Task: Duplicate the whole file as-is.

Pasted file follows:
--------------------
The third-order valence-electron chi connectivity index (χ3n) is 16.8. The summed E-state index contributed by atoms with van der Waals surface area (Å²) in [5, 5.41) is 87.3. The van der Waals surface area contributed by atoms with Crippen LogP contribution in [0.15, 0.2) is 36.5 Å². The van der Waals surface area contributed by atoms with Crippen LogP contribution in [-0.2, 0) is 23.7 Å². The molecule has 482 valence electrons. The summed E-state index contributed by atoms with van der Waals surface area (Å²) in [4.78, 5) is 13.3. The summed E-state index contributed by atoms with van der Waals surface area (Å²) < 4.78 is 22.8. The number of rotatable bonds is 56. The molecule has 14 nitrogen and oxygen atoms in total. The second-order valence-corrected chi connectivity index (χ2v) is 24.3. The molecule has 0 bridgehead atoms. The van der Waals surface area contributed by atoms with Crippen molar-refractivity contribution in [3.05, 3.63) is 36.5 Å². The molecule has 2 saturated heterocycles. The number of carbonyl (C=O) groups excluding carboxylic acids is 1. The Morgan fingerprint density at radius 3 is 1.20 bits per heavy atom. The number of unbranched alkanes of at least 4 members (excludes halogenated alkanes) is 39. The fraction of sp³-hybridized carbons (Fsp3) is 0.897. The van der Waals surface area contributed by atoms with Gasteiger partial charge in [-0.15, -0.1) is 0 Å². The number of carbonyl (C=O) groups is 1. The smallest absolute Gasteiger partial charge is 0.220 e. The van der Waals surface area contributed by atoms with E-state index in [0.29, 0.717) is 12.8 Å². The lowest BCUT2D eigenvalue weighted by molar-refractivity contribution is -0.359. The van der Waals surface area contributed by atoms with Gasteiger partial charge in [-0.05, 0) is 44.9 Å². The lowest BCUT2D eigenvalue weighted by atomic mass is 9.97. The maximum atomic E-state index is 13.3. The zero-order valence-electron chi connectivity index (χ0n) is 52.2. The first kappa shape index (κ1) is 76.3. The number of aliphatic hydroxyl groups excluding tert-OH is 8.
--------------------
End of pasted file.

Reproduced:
The third-order valence-electron chi connectivity index (χ3n) is 16.8. The summed E-state index contributed by atoms with van der Waals surface area (Å²) in [5, 5.41) is 87.3. The van der Waals surface area contributed by atoms with Crippen LogP contribution in [0.15, 0.2) is 36.5 Å². The van der Waals surface area contributed by atoms with Crippen LogP contribution in [-0.2, 0) is 23.7 Å². The molecule has 482 valence electrons. The summed E-state index contributed by atoms with van der Waals surface area (Å²) in [4.78, 5) is 13.3. The summed E-state index contributed by atoms with van der Waals surface area (Å²) < 4.78 is 22.8. The number of rotatable bonds is 56. The molecule has 14 nitrogen and oxygen atoms in total. The second-order valence-corrected chi connectivity index (χ2v) is 24.3. The molecule has 0 bridgehead atoms. The van der Waals surface area contributed by atoms with Crippen molar-refractivity contribution in [3.05, 3.63) is 36.5 Å². The molecule has 2 saturated heterocycles. The number of carbonyl (C=O) groups excluding carboxylic acids is 1. The Morgan fingerprint density at radius 3 is 1.20 bits per heavy atom. The number of unbranched alkanes of at least 4 members (excludes halogenated alkanes) is 39. The fraction of sp³-hybridized carbons (Fsp3) is 0.897. The van der Waals surface area contributed by atoms with Gasteiger partial charge in [-0.15, -0.1) is 0 Å². The number of carbonyl (C=O) groups is 1. The smallest absolute Gasteiger partial charge is 0.220 e. The van der Waals surface area contributed by atoms with E-state index in [0.29, 0.717) is 12.8 Å². The lowest BCUT2D eigenvalue weighted by molar-refractivity contribution is -0.359. The van der Waals surface area contributed by atoms with Gasteiger partial charge in [-0.05, 0) is 44.9 Å². The lowest BCUT2D eigenvalue weighted by atomic mass is 9.97. The maximum atomic E-state index is 13.3. The zero-order valence-electron chi connectivity index (χ0n) is 52.2. The first kappa shape index (κ1) is 76.3. The number of aliphatic hydroxyl groups excluding tert-OH is 8.